Before J.J. Watt became a three-time NFL Defensive Player of the Year, before he raised $41.6 million for Hurricane Harvey victims and was given the 2017 Walter Payton NFL Man of the Year Award, and before he gave this awesome commencement speech at his alma mater at the University of Wisconsin, he was a nobody.
Coming out of Pewaukee High School in Pewaukee, Wisconsin, Watt barely turned heads. He was a huge kid that needed to fill out -- he stood 6-foot-5, 220 pounds -- but as a tight end and defensive end garnered little to no attention from college coaches. Rivals.com and 247sports.com rated him a two-star athlete. Just five small schools offered him scholarships: Central Michigan, Colorado, Minnesota, Northern Illinois and Wyoming.
Like so many other two-star high school recruits that play their way into the NFL, Watt's story is one of persistence, hard work and believing in himself and his abilities. You've heard the stories of Watt's insane workout routines and commitment to his craft. That's what it takes.
Born Justin James Watt in Waukesha, Wisconsin, to Connie and John Watt, J.J. grew up playing hockey and football in Pewaukee. His younger brothers, Derek and T.J., both played football for Wisconsin before landing with the Los Angeles Chargers and Pittsburgh Steelers, respectively.
Watt played tight end and defensive end in high school. Coming from an athletic family, Watt also played basketball, baseball and track and field. He captured a state title in the shot put in 2007 WIAA Division II Championship.
Despite his clear athletic abilities, Watt didn't stand out in the minds of major college football programs. Scroll over to his recruiting profile and try not to burst out in laughter at how everyone from coaches to scouting experts passed over this future star from Wisconsin.
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Watt accepted an offer from head coach Butch Jones at Central Michigan, home to other overlooked NFL players like Antonio Brown, Joe Staley and 2013 first-overall pick Eric Fisher.
A tight end for the Chippewas, Watt didn't receive the playing opportunities he expected when he first arrived in Mount Pleasant, Michigan. He caught just eight passes all year in 2007. Jones suggested Watt switch to offensive tackle, so Watt decided to transfer to the University of Wisconsin-Madison and walk on to the team he idolized growing up.
Watt had to ask his parents to pay for one year of tuition at UW but promised them he'd earn a scholarship after that. He took community college classes and delivered pizzas for Pizza Hut to earn extra money before enrolling.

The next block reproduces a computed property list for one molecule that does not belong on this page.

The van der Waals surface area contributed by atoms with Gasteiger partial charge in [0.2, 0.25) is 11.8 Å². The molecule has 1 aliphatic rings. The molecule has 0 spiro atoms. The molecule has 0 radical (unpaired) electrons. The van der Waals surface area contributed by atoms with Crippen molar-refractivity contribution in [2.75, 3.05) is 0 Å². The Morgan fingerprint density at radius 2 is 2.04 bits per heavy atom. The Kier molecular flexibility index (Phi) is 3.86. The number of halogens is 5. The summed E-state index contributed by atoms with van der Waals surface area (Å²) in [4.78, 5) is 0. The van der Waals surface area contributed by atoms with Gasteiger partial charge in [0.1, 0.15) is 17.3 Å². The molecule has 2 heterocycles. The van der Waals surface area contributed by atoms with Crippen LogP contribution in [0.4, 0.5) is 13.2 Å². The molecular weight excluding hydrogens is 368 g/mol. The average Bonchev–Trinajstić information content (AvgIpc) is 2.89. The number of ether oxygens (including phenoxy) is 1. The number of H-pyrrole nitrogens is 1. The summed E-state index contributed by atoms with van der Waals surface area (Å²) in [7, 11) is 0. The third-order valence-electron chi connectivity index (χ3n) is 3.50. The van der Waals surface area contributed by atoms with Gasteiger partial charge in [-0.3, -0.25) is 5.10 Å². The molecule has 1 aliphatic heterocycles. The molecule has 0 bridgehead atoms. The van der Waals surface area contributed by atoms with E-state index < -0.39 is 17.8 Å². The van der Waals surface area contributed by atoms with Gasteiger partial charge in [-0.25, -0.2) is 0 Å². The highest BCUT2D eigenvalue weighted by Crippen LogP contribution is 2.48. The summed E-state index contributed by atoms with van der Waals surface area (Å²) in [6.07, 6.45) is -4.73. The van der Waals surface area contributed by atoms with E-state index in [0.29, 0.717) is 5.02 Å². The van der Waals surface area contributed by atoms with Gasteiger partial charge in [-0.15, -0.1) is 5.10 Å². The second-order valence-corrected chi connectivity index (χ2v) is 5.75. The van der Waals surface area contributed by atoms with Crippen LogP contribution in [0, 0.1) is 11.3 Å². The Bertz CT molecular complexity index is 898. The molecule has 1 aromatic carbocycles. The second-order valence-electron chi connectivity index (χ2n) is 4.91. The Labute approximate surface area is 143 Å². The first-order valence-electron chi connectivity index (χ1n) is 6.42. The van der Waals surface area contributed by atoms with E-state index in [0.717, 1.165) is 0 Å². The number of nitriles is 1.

Watt switched to defensive end and redshirted for the Wisconsin Badgers in 2008 but made an impact for the Badgers the next two years. He played in all 13 games in 2009, tallying 44 tackles, 4.5 sacks and five passes defended. He shined in 2010, totaling 62 tackles (21 for loss), seven sacks, one interception, nine passes defended and three forced fumbles in 13 games.
In addition to being named a 2010 Associated Press Second-Team All-American and First-Team All-Big Ten, Watt was voted the team's MVP in his junior season.
After putting on a clinic in the NFL Combine, Watt solidified himself as the top defensive end in the draft. The Houston Texans made him the 11th-overall pick in the 2011 NFL Draft.
Watt has amassed 92 sacks over 104 games in the NFL. He recorded his first against the Saints in his third career game and his first multi-sack game against the Jaguars on Nov. 27, 2011. Three years later, on Dec. 21 versus the Ravens, he tallied his 54th career sack, passing longtime Texans and Buffalo Bills defensive end Mario Williams as the franchise sack leader.
Watt's been a big part of Houston's playoff pushes, too.
The Texans have won the AFC South five times since Watt's rookie year in 2011. His first playoff win came that year in a 31-10 win over the Cincinnati Bengals. Twice Houston was bounced from the playoff by the New England Patriots (2012, 2016). Kansas City sent them home in the 2015 Wild Card round. Most recently in 2018, the Texans fell to the Indianapolis Colts.
Shoot, what hasn't J.J. Watt accomplished in the NFL beside a Super Bowl appearance? There's a better question surrounding Watt, however.
How does a two-star recruit develop into not only the NFL's best defensive player but also one of the greatest defensive lineman of all time? Maybe Watt developed later than other players typically do. Maybe scouts and coaches just whiffed. Either way is mind-boggling.
Plenty of other two-star athletes have gone on to emerge as superstar NFL players. Tony Romo, Jordy Nelson, Joe Staley, Chris Johnson, DeMarcus Ware, Dontari Poe, Bobby Wagner, Aqib Talib and Eric Weddle were all in the same boat. But none of those names were surefire Hall-of-Famers at just 30 years old the way Watt is.
Clay Iverson, Watt's coach at Pewaukee High School, told Bleacher Report that Watt was not only determined but mature for his age even in high school.
"[He] always had lofty goals, but you never doubted him," Iverson said. "I've never seen a young man so committed and so quick to put all the foolishness around him on the back burner at such a young age.
"Whatever he has inside, it's what makes the special 'special.'"
Special. That's the word.
From the bone-crushing quarterback hits Watt serves up in the NFL to the humanitarian work he leads off the field, everything about J.J. Watt and his story of perseverance is just that: Special.
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